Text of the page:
“(about the hospital scense with Vilma and Leopoldo Salcedo) Tuloy-tuloy ‘yun. nag-experiment ako noong una, kumuha ako ng second take, pero di ko na rin tinapos. Perfect na iyong una. Alam mo bang nang gawin namin ang eksenang iyon tatlo kaming umiiyak sa set? Ako, si Vilma, at si Leopoldo? Dalang-dala si Leopoldo sa pagsasalita ni Vilma, lumuha siya kahit patay siya dapat doon. Buti na lang di siya nakuha ng kamera…(Kung Nahirapan ka ba kay Vilma?) …Oo, hindi sa acting dahil mahusay talaga siya kundi sa scheduling. Alam mo kasi it takes time before I can really get into the mood of a picture, mga two weeks, tapos kapag nandiyan na, that’s the stage when I’m ready to give my life to the project. Tapos biglang walang shooting ng two weeks dahil busy siya sa ibang pelikula…” – Ricardo Lee, Manila magazine Dec. 1- 31, 1977 (READ MORE)
“…When Burlesk Queen was offered to her, Vilma bided her time until she talked with her parents. “Okay,” her Mama agreed, “as long as the sexy scenes would be treated well.” Says Vilma: “I am liberated in the sense that I have moved out of the family residence. Why did I do it? Because I feel I am old enough to take care of myself, gusto ko namang masubukan ang independence. I feel that I am old enough to know what I want. “Ngayon,” she adds, “anu’t-ano pa man ang mangyari, buhay ko na ito. Kung madapa man ako, sisikapin ko nang bumangon ng sarili ko.” Her kind of liberation includes freedom to choose her dates and to go out unchaperoned. To criticisms about her going out with a married man, Vilma snorts: “Ako naman, I don’t care whether a man is a sinner or a saint. Basta niri-respeto niya ako at ang pamilya ko, niri-respeto ko rin siya…It took us almost seven nights, shooting straight, to finish that sequence. I learned the dance from an expert real-life burlesque dancer. During shootings, palaging close-door. My God, I couldn’t have done it with so many people around.” She had to take several shots of brandy before the shooting. “Otherwise, I could have died from nervousness. ”According to Romy Ching, producer of Burlesk Queen, he didn’t really have the Metro Filmfest in mind because he had a November 25 playdate. But when he saw the rushes, he changed plans. “Hindi ka magsisisi na tinanggap mo ito,” he told Vilma, “it will be worth it.” Says Vilma: “I didn’t expect to win, although marami ang nagsasabi sa akin na malaki ang pag-asa ko. Ako naman, I don’t believe anything unless talagang nangyayari. Kasi noon, I expected to win, sa film festival din sa Quezon City, but somebody else did. I was very disappointed. Noong awards night nga, I wasn’t convinced I would win hanggang hindi ko pa hawak ‘yong trophy…” – Ricardo F. Lo, Expressweek Magazine January 19, 1978 (READ MORE)
“…When she cried foul when Rollie Quizon left her for his domineering mother in Burlesk Queen, Filipino women can relate with her anguish. A mama’s boy leaving his striper lover to go back to the luxury of home. Chato still very relevant today. The beerhouses and burlesk clubs no longer a major force in Ermita, now a toro-toro replaced them but the flight of Chato still very much existed with her story line of her decision to have an abortion symbolically reflected to its last few scenes. Her dancing to her death, bleeding to show the cruelty of her life. Vilma’s portrayal, subtle, physical and deeply emoted in her dialogues and eyes. Leopoldo Salcedo’s refusal to admit his daughter became like her mother but her disability and financial situation prevented him to control her dauther’s fate. Poverty one of issue that Mayor Vi has to tackled, very evident in Burlesk Queen….” – RV (READ MORE)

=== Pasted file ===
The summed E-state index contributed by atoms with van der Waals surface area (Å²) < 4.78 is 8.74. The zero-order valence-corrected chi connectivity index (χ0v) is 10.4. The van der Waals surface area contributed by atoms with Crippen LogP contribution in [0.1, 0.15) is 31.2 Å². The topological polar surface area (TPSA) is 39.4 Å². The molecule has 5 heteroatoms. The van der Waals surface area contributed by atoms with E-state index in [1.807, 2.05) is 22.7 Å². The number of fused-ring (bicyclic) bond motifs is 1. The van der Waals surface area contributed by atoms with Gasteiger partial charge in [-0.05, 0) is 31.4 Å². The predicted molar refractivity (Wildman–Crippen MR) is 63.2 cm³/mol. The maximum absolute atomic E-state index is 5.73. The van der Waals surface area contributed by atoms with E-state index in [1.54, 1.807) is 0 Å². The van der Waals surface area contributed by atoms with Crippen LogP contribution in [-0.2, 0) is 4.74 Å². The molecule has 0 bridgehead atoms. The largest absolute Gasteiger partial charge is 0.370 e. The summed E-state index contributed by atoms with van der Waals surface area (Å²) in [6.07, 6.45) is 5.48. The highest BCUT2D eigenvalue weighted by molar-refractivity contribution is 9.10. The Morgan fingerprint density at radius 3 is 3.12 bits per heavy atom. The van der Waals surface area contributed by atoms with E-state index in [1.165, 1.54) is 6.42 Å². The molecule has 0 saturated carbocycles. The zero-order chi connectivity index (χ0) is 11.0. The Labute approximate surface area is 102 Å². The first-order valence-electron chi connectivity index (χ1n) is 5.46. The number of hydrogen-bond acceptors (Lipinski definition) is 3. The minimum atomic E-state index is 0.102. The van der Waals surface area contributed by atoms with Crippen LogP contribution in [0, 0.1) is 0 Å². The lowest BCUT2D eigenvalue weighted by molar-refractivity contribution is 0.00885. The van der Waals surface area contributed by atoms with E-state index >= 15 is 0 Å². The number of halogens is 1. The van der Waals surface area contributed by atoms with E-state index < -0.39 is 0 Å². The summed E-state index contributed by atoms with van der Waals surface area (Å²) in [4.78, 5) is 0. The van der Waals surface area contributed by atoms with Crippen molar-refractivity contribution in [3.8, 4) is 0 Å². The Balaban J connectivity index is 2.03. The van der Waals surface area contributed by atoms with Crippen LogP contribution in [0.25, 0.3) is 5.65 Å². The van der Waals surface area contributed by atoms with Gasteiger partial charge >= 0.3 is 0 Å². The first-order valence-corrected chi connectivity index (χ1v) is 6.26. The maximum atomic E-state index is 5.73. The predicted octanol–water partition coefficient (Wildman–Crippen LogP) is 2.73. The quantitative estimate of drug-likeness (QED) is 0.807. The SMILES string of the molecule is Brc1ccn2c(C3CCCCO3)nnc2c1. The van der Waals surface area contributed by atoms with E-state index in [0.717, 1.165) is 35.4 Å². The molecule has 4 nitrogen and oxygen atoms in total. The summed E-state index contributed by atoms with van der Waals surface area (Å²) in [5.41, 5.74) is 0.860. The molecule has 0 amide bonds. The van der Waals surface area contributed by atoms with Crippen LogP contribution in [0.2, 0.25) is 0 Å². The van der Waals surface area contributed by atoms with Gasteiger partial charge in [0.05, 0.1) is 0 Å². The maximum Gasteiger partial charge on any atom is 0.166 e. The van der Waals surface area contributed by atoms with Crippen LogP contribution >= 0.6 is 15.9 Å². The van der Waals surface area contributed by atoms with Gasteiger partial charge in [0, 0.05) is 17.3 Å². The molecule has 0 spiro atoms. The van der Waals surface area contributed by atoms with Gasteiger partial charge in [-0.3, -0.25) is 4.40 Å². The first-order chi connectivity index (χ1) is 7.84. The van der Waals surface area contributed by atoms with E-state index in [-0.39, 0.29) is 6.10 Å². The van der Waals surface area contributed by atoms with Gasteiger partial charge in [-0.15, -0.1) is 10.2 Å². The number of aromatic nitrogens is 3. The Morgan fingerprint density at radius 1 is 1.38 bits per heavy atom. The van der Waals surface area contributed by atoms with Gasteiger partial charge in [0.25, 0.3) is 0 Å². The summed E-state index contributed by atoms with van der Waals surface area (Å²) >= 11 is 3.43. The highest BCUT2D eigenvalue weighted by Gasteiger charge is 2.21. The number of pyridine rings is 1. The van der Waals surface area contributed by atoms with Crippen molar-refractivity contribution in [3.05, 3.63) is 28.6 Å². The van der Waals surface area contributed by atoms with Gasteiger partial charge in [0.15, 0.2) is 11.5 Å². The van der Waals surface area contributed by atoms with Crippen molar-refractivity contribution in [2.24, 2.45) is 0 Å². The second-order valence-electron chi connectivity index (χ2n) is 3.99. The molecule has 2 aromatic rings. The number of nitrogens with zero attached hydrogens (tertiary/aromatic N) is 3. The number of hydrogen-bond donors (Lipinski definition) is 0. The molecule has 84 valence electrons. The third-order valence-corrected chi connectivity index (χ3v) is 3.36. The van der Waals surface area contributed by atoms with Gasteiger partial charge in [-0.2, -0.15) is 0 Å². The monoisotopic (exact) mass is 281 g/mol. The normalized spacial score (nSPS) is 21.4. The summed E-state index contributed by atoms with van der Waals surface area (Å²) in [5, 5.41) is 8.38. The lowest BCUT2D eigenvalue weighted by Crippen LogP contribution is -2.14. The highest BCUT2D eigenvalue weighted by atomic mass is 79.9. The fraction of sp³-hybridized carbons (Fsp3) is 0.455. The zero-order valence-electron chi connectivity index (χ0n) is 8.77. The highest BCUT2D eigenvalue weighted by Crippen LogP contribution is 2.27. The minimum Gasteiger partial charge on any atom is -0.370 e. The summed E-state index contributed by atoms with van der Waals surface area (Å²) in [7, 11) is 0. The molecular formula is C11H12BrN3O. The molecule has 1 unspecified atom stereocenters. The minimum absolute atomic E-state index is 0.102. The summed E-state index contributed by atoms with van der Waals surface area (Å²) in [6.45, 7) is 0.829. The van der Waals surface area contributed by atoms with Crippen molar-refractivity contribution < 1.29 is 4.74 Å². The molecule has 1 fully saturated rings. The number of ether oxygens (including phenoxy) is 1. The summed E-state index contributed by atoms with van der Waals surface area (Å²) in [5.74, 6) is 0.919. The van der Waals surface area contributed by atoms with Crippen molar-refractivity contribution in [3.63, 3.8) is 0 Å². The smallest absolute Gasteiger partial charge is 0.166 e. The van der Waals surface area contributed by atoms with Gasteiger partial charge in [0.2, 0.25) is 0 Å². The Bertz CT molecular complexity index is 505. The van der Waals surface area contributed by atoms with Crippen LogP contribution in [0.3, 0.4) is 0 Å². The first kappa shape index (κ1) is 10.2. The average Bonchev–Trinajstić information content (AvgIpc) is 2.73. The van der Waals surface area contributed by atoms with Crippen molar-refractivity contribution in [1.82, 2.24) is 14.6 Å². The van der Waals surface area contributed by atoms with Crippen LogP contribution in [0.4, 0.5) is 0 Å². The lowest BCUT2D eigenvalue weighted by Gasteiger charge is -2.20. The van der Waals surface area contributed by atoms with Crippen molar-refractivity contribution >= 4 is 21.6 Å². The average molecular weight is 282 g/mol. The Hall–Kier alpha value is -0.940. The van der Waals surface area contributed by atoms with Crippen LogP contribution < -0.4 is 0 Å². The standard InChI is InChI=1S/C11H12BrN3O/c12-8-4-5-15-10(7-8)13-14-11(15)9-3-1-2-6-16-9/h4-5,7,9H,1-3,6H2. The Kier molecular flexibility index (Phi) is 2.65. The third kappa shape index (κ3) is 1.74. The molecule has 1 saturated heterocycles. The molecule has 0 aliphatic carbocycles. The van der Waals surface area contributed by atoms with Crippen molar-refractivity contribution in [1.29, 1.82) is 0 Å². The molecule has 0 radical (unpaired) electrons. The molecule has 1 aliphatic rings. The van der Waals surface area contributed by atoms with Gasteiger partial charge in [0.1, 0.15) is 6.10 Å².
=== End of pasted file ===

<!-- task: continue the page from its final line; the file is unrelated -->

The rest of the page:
“Vilma is the first Filipino actress to be featured in Time Magaziine. – The Philippines: Let Them See Films. When politics became pretty much a one-man show in the Philippines, the people lost a prime source of entetainment. Part of the gap has been filled by a burhome-grown film industry, which displayed nine of its new productions at the Manila Film Festival last month. Some 2 million moviegoers saw the films. Some of the movies were historical dramas pointing up the search for a Filipino identity during the long years of Spanish rule. But the most acclaimed were contemporary stories with a heavy populist touch. The festival’s smash hit was Burlesk Queen, starring Filipino Superstar Vilma Santos. It tells the syrupy tale of a poor girl who turns to burlesque dancing to support a crippled father. She falls in love with the son of a politician, elopes with him, and then tragically loses him back to his possessive mother. The treacle is supplemented with some gritty argument about the rights and wrongs of burlesque, with a lefthanded dig at censors. Huffs the burlesque impresario at one point: “Who are they to dictate wha the people should see?” ” – Time Magazine Feb. 13, 1978 Vol. 111 No. 7 (READ MORE)
“…Truly, indeed, as montage requires, a film to be art must conform to the law governing organic unity in natural phenomena. Lenin, the great leader of the Russian proletarian revolution under whose influence Eisenstein developed the montage theory, puts it this way: “…the particular does not exist outside that relationship which leads to the general. The general exists only in the particular, through the particular.” Hence in Burlesk Queen, scene after scene, and detail after detail to their minutest proportions within each scene, nothing exists that is not within the central theme of burlesque. In this dress shop sequence, Virgie makes like unaffected by Ander’s having completely abandoned her for the club hostess, but in the dressing room where she repairs to after the verbal clash, she gives vent to all her sorrow from having lost Ander forever. At precisely this point, Chato is exchanging love gazes with Jessie. Here we have a pretty lucid illustration of a rule in dramaturgy that has been a tradition of Greek tragedies whereby qualitative leaps in thematic development are always in the opposite. Chato’s joy at a nascent love affair with Jessie is contraposed to Virgie’s grief brought about by the end of her relationship with Ander. Yet though such qualitative leaps go separate ways, they stay confined within a seeming thematic parallel by which both leaps contribute to the building of a compositional structure necessary to maintain the organic unity begun earlier on at the opening. Virgie drops into depression and is so drunk during one burlesque presentation in the theater that she is not able to answer the call when her number comes. Now, who should come onstage to take Virgie’s place just so to placate a maddened crowd but a young dancer—Chato!…” – Mao Gia Samonte, Manila Times February 12, 2009 (READ MORE)